This is of course only part of the combat. The other half occurs when you must fire a missile, to solve an environmental puzzle or defeat a tougher enemy. To do so, you must turn the Wii Remote from its sideways position and point it at the television. Doing so allows you to aim and fire where necessary, as the perspective shifts to a first-person view. To the developer’s credit, the novelty of holding the Wii Remote and pointing as if you were equipped with Samus’ arm cannon is desirable. The Wii conversion of the Metroid Prime Trilogy updated the controls of the first two games to match that of Metroid Prime 3: Corruption. Unlike the Prime Trilogy, you do not have free movement by way of the Nunchuk while in this first-person mode. Instead, you’re locked into wherever Samus was standing and if you are slightly off from where you should be, you feel clumsy trying to get in the correct position as you rotate the Wii Remote in half circles.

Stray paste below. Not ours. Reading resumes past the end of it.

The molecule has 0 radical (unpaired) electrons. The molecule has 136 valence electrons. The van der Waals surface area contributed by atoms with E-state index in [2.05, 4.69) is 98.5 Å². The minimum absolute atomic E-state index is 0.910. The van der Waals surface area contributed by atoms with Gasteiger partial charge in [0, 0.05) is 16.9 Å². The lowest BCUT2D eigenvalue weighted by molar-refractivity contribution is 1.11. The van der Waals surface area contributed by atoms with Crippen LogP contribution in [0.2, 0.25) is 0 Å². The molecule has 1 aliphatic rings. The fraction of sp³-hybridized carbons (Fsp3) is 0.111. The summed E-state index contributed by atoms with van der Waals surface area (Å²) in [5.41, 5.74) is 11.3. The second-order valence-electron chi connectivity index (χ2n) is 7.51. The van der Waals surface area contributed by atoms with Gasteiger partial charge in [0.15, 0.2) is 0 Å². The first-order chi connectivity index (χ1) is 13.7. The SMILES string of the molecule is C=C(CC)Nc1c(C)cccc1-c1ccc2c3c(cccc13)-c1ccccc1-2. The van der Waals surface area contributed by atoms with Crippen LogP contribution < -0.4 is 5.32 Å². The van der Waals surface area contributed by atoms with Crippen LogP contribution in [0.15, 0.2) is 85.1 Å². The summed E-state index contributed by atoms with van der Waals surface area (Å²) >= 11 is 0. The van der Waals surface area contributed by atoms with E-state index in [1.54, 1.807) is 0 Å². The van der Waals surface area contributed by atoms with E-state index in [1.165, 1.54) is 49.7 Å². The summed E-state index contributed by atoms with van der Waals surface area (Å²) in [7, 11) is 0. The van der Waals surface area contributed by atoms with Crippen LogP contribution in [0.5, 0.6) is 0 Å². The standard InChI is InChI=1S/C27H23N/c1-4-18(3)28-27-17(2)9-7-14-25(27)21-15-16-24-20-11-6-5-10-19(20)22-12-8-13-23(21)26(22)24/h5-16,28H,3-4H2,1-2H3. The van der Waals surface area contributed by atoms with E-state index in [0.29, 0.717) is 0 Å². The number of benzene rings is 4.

After some time with the game, I felt more comfortable controlling it (kind of…), but really found that the game is incredibly linear and feels so much like it was designed by a team who really didn’t understand what makes Metroid so exciting. I wrote earlier this week about the idea of discovery in games and how it’s been lost on me since the 16-bit era, prior to constant access. It is exactly Super Metroid that defines that sense of discovery and the wonderment that can come as you solve new puzzles and find areas by truly exploring or an accidental stumble. Instead, Other M gates progression through an arbitrary happenstance that involves Samus’ past with a Galactic Federation General who has crossed paths on the ship where the game takes place.